Welcome to the Victoria's Victoria site on Freemasonry in Victoria. This site will explore the founding of the first Lodge and the impact of Freemasons on the development of Victoria and the province of British Columbia.

What is Freemasonry?

    Freemasonry is the World's oldest and largest fraternal organisation. Its origins are open to speculation with the oldest known documentation being from 1390 and the oldest known Lodge minutes dated July 31st, 1599 from the Lodge of Edinburgh.

    Freemasonry currently has an estimated worldwide membership of 6 million with lodges in almost every country in the world. Membership in Freemasonry is made up of men who are "free and of good report" and over the age of 21.

    The Lodge is the main organisational unit of Freemasonry. Every new Lodge must have a Warrant or Charter issued by a Grand Lodge, authorising it to meet and work. A Lodge must hold regular meetings at a fixed place and with published dates. It will elect, initiate and promote its members and officers; it will build up and manage its property and assets, including its minutes and records; and it may own, occupy or share its premises. Like any organisation, it has formal business to manage: its meetings and proceedings, annual general meetings and committees, correspondence and reports, membership and subscriptions, accounts and tax returns, and special events. A man may only be initiated, or made a Mason, within a Lodge.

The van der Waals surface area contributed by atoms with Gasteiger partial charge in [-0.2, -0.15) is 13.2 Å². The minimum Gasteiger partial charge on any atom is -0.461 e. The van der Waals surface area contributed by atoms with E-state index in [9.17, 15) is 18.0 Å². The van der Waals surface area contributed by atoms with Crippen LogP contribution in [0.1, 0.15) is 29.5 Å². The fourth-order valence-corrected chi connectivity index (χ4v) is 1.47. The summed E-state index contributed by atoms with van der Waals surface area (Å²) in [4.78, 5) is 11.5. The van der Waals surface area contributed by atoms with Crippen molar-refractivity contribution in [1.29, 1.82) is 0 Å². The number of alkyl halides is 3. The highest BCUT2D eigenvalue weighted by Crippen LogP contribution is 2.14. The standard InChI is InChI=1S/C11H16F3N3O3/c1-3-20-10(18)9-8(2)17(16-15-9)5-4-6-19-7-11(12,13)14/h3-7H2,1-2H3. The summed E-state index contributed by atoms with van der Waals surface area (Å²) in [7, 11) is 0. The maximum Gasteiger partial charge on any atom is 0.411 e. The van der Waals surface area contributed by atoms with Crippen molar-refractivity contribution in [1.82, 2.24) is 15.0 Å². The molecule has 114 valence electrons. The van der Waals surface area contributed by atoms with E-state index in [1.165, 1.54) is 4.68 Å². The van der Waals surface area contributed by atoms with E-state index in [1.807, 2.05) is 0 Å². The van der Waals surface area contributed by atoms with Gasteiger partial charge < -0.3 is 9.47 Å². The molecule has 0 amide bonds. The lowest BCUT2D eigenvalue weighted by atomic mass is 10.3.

Freemasons meet as a Lodge, not in a Lodge, the word "Lodge" referring more to the people assembled than the place of assembly. However, in common usage, Masonic premises are often referred to as "Lodges."

     In British Columbia the lodges meet under the auspices of the Grand Lodge of British Columbia and Yukon, formed in 1871 with Israel Wood Powell being elected as the first Grand Master. In Victoria there are 9 different Lodges, including Victoria Columbia no. 1, the first Masonic Lodge formed in B.C.

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    Microhistory is a branch of historical study concerned with the small scale - the every day. From this small-scale study we can then extrapolate to the larger picture. This is what we are attempting to do with this website.

    By looking at a small group of men - the Freemasons of Victoria - we get a glimpse into the world of the Victorian era in Victoria, B. C. We get an intimate look behind the great movements that shaped our city - and ultimately our province - in that era and this gives us a better understanding of those events. The members of the first lodge in the West were instrumental members in the creation of the colony of British Columbia and the inclusion of that colony with the nascent confederation of Canada.

    These men came from every segment of society; they joined religious groups, founded artistic organizations, and helped every political office. They were the explorers and the traders. We only have to look at a map of the province to see the legacy they left behind with names like Burnaby, Powell, Pender, and Southgate.

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